Article Information

Authors:
Okoroma J. Igbojiaku1
Ogbonnaya C. Harbor2
Andrew Ross1

Affiliations:
1Department of Family Medicine, Howard Campus, University of KwaZulu-Natal, South Africa

2Department of Family Medicine Ngwelezane Hospital, KwaZulu-Natal, South Africa

Correspondence to:
Okoroma Igbojiaku

Postal address:
PO Box 13135, Empangeni, KwaZulu-Natal 3880, South Africa

Dates:
Received: 26 Mar. 2012
Accepted: 10 July 2012
Published: 08 Apr. 2013

How to cite this article:
Igbojiaku OJ, Harbor OC, Ross A. Compliance with diabetes guidelines at a regional hospital in KwaZulu-Natal, South Africa. Afr J Prm Health Care Fam Med. 2013;5(1), Art. #447, 5 pages. http://dx.doi.org/10.4102/
phcfm.v5i1.447

Copyright Notice:
© 2013. The Authors. Licensee: AOSIS OpenJournals.

This is an Open Access article distributed under the terms of the Creative Commons Attribution License, which permits unrestricted use, distribution, and reproduction in any medium, provided the original work is properly cited.
Compliance with diabetes guidelines at a regional hospital in KwaZulu-Natal, South Africa
In This Original Research...
Open Access
Abstract
Abstrait
Introduction
   • Key focus
      • Background
      • Trends
      • Objectives
      • Contribution to the field
Ethical considerations
   • Potential benefits and hazards
Trustworthiness
   • Reliability
   • Validity
Methods
   • Materials
   • Setting
   • Design
   • Procedure
   • Analysing
Results
Discussion
Limitations of the study
Conclusions and recommendations
Acknowledgements
   • Competing interests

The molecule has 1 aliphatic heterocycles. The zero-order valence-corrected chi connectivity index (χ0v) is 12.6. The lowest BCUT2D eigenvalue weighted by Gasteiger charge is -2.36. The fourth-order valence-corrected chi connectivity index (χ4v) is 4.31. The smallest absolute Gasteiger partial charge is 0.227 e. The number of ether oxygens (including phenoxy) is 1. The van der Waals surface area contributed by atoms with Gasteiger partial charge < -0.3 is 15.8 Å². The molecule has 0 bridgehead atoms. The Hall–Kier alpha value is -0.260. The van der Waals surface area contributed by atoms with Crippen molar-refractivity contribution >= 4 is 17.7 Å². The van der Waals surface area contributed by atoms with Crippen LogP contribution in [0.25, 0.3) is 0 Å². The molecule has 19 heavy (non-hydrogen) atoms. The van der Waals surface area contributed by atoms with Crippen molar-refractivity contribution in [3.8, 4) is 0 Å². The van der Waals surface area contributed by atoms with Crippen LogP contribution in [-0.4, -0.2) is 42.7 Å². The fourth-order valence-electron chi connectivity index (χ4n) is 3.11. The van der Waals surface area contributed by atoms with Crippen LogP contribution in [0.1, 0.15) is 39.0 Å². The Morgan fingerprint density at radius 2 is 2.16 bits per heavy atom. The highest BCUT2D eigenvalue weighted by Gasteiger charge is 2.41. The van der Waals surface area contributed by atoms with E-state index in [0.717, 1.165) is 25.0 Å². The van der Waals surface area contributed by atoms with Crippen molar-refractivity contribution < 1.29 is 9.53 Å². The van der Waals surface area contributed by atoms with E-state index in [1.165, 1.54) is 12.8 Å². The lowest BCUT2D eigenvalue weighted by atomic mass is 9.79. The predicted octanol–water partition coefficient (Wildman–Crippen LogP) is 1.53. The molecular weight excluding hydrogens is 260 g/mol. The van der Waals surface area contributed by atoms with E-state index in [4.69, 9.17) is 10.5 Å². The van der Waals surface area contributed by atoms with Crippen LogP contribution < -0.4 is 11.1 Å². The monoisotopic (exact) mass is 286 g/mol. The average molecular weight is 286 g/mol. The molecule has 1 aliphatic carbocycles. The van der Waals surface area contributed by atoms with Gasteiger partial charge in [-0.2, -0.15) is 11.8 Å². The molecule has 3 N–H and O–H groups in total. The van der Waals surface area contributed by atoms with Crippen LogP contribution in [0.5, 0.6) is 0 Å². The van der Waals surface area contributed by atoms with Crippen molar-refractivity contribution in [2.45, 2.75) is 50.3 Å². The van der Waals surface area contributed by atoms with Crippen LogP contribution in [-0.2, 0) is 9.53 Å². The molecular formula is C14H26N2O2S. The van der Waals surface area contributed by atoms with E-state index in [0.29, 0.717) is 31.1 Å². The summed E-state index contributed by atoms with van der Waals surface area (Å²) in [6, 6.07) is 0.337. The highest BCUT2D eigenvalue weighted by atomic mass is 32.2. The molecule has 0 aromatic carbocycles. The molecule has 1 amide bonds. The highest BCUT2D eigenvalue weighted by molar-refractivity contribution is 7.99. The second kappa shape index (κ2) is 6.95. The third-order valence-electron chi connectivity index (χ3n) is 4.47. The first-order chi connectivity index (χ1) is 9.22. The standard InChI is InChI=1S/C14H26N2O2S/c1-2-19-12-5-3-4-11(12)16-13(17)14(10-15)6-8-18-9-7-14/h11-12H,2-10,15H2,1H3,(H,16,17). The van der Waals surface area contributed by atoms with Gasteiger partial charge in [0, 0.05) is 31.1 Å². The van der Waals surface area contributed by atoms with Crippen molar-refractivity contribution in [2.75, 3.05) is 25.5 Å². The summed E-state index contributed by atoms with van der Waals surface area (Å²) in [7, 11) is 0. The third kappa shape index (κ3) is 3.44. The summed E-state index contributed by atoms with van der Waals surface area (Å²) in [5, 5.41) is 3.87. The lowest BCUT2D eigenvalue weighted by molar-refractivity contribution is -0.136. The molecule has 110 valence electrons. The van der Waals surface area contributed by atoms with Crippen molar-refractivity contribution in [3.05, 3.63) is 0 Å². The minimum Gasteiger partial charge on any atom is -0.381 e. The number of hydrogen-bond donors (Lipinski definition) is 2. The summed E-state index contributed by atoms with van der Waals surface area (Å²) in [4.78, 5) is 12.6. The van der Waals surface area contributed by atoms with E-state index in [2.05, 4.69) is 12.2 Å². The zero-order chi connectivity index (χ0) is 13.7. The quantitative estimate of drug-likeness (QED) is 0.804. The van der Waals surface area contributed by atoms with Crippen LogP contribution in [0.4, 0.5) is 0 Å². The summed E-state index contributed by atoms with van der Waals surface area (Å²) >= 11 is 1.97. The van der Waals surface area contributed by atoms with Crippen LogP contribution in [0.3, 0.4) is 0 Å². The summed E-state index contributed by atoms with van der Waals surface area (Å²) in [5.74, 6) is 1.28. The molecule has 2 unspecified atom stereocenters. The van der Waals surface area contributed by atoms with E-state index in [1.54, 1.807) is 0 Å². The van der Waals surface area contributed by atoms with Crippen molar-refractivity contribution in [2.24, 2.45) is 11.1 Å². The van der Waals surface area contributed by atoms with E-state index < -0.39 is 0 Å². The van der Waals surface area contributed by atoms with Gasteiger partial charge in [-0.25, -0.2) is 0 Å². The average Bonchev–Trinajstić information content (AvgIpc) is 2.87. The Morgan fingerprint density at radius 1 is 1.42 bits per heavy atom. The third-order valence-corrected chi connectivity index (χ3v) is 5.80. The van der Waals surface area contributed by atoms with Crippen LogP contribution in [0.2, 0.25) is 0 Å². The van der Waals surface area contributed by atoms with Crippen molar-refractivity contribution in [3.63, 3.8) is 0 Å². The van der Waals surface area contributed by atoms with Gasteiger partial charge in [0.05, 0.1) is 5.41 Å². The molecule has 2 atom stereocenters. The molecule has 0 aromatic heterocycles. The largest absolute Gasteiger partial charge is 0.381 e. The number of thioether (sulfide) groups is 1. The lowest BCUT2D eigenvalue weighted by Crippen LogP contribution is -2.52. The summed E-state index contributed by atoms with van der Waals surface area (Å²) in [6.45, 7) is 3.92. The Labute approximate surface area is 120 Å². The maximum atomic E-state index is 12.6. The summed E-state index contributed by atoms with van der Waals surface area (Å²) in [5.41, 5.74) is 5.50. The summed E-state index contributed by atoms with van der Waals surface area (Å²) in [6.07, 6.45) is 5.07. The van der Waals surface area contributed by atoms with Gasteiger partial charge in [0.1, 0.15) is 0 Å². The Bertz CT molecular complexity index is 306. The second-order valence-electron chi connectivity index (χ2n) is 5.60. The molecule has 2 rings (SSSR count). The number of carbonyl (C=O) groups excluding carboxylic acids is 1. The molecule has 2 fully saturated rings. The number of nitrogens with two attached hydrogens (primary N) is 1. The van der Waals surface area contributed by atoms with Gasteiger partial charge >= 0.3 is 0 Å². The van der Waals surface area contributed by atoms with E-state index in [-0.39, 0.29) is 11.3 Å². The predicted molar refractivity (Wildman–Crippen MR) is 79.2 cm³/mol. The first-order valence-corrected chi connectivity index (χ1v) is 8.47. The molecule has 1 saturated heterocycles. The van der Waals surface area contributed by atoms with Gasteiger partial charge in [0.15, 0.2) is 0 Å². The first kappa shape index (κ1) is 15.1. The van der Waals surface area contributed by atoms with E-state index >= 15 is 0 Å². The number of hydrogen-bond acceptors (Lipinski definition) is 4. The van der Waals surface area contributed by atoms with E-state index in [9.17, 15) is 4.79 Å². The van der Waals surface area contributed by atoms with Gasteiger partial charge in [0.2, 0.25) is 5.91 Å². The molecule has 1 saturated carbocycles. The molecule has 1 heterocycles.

• Authors’ contributions
References
Abstract

Background: Diabetes is a major problem in South Africa and throughout the world. The management of type 2 diabetes aims at maintaining normoglycaemia and preventing the development of complications arising from diabetes. The Society for Endocrine Metabolism and Diabetes of South Africa (SEMDSA) guidelines are based on a number of international trials which showed that strict control of blood sugar leads to a reduction in the development of diabetic complications. However, many studies have shown poor adherence to national guidelines by doctors caring for diabetes patients.

Objectives: The aim of this study was to assess doctors’ compliance with the SEMDSA diabetes guidelines at a regional hospital in KwaZulu-Natal.

Method: Seven hundred and fifty diabetic patient records were selected by systematic sampling of cases from the diabetic clinic and reviewed against SEMDSA guidelines.

Results: Eighty three per cent of the patients had high values of glycated haemoglobin (HbA1c). Lipid examination was rarely performed, and comprehensive foot examination was carried out in only 6% of patients. Although blood pressure and weight were regularly checked, these examinations were performed by the nursing staff, and medical staff generally did not respond to abnormal results.

Conclusion: This study demonstrates poor compliance with current diabetic guidelines. There is an urgent need to review how guidelines are disseminated and implemented in South African public sector hospitals if evidence-based guidelines are to have any impact on patient care.

Abstrait

La conformité avec les indications nationales à une clinique de diabète d’un hôpital régional dans KwaZulu-Natal ; Afrique du Sud

Fond: Le diabète est un problème majeur à Afrique du Sud et à travers le monde. La direction de type 2 objectifs de diabète à maintenir de normoglycaemia et empêcher le développement de complications résultant du diabète. La Société pour le Métabolisme et Diabète Endocrine d’Afrique du Sud (SEMDSA) les indications sont fondées sur un nombre de procès internationaux qui ont montré ce contrôle strict de glucide mene à une réduction dans le développement de complications diabétiques. Cependant beaucoup d’études ont montré l’adhésion pauvre aux indications nationales par les médecins qui soignent les malades de diabète.

Objectifs: L’objectif de cette étude était d’évaluer de la conformité des médecins avec les indications de diabète de SEMDSA à un hôpital régional dans Kwa Natal zoulou.

Méthode: Sept cent et cinquante dossiers patient diabétiques ont été choisis par l’échantillonnage systématique de cas de la clinique diabétique et ont été réexaminés contre les indications de SEMDSA.